I guess this was all in the back of my mind as yiayia went inside to give Matthew a bath, along with remembering how Collin had been slyly and provocatively disobedient in the blueberry patch a week or so before. I was watching him move back and forth on the drive way, using it like a runway to make the pinwheel fly expecting him to push the limits and he did. Each time he went back to the top of the driveway he inched a foot or two farther, past the car where yiayia had told him to stop. I could see his slow inchworm hesitation as he did this. Sometimes he would glance my way stealthfully waiting for a reaction. I didn’t say anything the first few times he did this. What was I doing? He would run down the driveway at top speed and then start over, each time gleefully asking if I saw the pinwheel flying!

When he moved to a point that was close enough to the street that I was not comfortable for his safety, I spoke up clearly and definitely, “Collin, that’s too close to the street, come back.” He obeyed without protest and then made a few more runs. After enough mosquitoes had bitten my legs, and I was itching, I got up and said, “Let’s go inside Collin. The mosquitos are biting me.” This was an invitation, placing my comfort above his delight. He wasn’t ready to come in.

His reply told me instantly that he understood this as a word he could question. “Mosquitos don’t bite.” He said.

”Yes they do” I responded, without thinking.

“No! They don’t bite. Cockroaches bite and then they run away and hide.”

“Cockroaches don’t bite.”

“Yes they do!” he insisted. The debate was on.
I leaned up against the door and was silent as I awakened to the fact that I didn’t want to debate this with him and I had no need to correct him about his assertion. What was at stake was my request that he come in. He was negotiating and stalling.

When I didn’t respond, still in the same spot at the top of the driveway, he called out powerfully “Papou! I’ll be in in a second!”

I remained silent, relaxed and unmoving, just watching what was happening.

“Papou!” His voice was a little more insistent now with a tone that conveyed maybe I hadn’t heard him the first time. “I’ll be in in a second!” he yelled, pronouncing each word very clearly and emphatically. It was a tone of assertiveness that was perhaps open to more debate and negotiation.

No response from me. I stood there leaning against the door silent.

“Papouuuu! I’LL BE IN IN A SECOND!!! He said with even greater insistence.

Still nothing. What was going on in his mind? Why wasn’t Papou answering?

He must have repeated himself ten times, louder and louder and more insistent, until finally he began to slur all his words together at once uttering a kind of angry-frustrated-puzzled-defiant guttural speaking-in-tongues intonation rather than words. I think I interpreted his meaning clearly, but still said nothing, but attending to his frustration level. I didn’t want my silence to be destructive or punitive. I was doing something I had never done before with him, influenced by several days with the horses, where I had to be patient and allow things to unfold and wondering if my word would be enough to elicit his response. Silence is golden.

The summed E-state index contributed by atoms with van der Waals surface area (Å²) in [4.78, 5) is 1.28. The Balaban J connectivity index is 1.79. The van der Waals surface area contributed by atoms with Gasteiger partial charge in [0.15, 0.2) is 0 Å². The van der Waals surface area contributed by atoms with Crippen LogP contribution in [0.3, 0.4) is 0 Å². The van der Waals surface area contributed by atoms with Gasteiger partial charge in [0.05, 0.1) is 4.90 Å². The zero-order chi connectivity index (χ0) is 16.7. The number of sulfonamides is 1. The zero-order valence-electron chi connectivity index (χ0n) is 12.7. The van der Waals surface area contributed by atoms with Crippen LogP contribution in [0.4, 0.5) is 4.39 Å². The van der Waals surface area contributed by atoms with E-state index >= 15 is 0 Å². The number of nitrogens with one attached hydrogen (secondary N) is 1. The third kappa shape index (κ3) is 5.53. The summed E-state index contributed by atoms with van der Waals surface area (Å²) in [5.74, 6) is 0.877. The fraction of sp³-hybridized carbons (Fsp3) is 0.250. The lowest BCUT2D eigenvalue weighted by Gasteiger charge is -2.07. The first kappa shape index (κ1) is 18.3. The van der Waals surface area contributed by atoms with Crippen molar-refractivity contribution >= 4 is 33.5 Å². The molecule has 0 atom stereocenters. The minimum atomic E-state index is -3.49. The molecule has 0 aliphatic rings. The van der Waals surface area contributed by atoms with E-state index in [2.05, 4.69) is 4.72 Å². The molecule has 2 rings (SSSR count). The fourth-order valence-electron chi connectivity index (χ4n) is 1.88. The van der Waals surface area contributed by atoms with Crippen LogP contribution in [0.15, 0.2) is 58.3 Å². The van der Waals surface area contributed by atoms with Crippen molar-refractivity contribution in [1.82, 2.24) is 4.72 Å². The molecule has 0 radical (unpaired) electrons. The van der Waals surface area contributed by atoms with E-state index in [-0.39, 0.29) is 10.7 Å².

He sat down on the ground and turned his back to me putting a stick in the crack in the driveway for a moment. Was he pondering the strangeness of the situation as well? Something new and unexpected happened when he turned around to face me again. He had indeed been thinking, like the horses do after you apply pressure and then release it when they respond. “Papou, don’t make me come in!”

Still silence. He said this again and then when there was no response, he ran down the sidewalk with the pinwheel flying and stopped at the end just around the corner where I couldn’t see him. Did he think he was in trouble? That I would be mad? Or was he still trying to evoke something in me? I waited in silence another minute and as he came around up the sidewalk toward me I smiled broadly and opened my arm to receive him. His face was bright and happy with just a flicker of surprised at first I thought. He came inside and nothing was said about his long delay and he didn’t ask about my silence. Like the horses, when one establishes dominance in the herd, there are no hard feelings. Just an acceptance of the appropriate order of things and a welcoming of the protection it brings.

When his mom and dad came home they chuckled as I told them about what had happened. One real word is enough. Then we wrestle with it. It need not be repeated endlessly. It is the same in the spiritual life. God has given us the Word. He has become flesh and dwelled among us in extreme humility. We spend our lives pondering the Word and often lament the silent response we get when we question what we know to be true but aren’t willing yet to obey.

When divine Grace speaks it is usually with very few words, but each is potent with divine life. Hearing them we enter the arena where we either respond in love without hesitation and receive the life inherent to the Grace they carry. Or we hesitate and battle with our resistance to responding. Then we receive the mercy of Grace in the form of the pain of refusing the blessing offered to us in the first place.

From the front porch I had been watching an ancient story unfold. It was not only Collin’s story. It was mine. God has spoken to me and I am negotiating and hesitating…and hoping for his open welcoming arms when the fog of my beguilement clears and like the prodigal son, I return home again, for the 491st time.[3] With fear, faith and love I draw near. I hope He was speaking to Peter in figures. “What about the 492nd time Lord?”


[1] Our Thoughts Determine Our Lives. St Herman of Alaska Brotherhood. 2009. p 75

[2] IBID p 76

[3] When the Apostle Peter asked Jesus how often we should forgive our brother, 7 times? The Lord responded, “70 times 7.” I have wondered, what about the 491st time?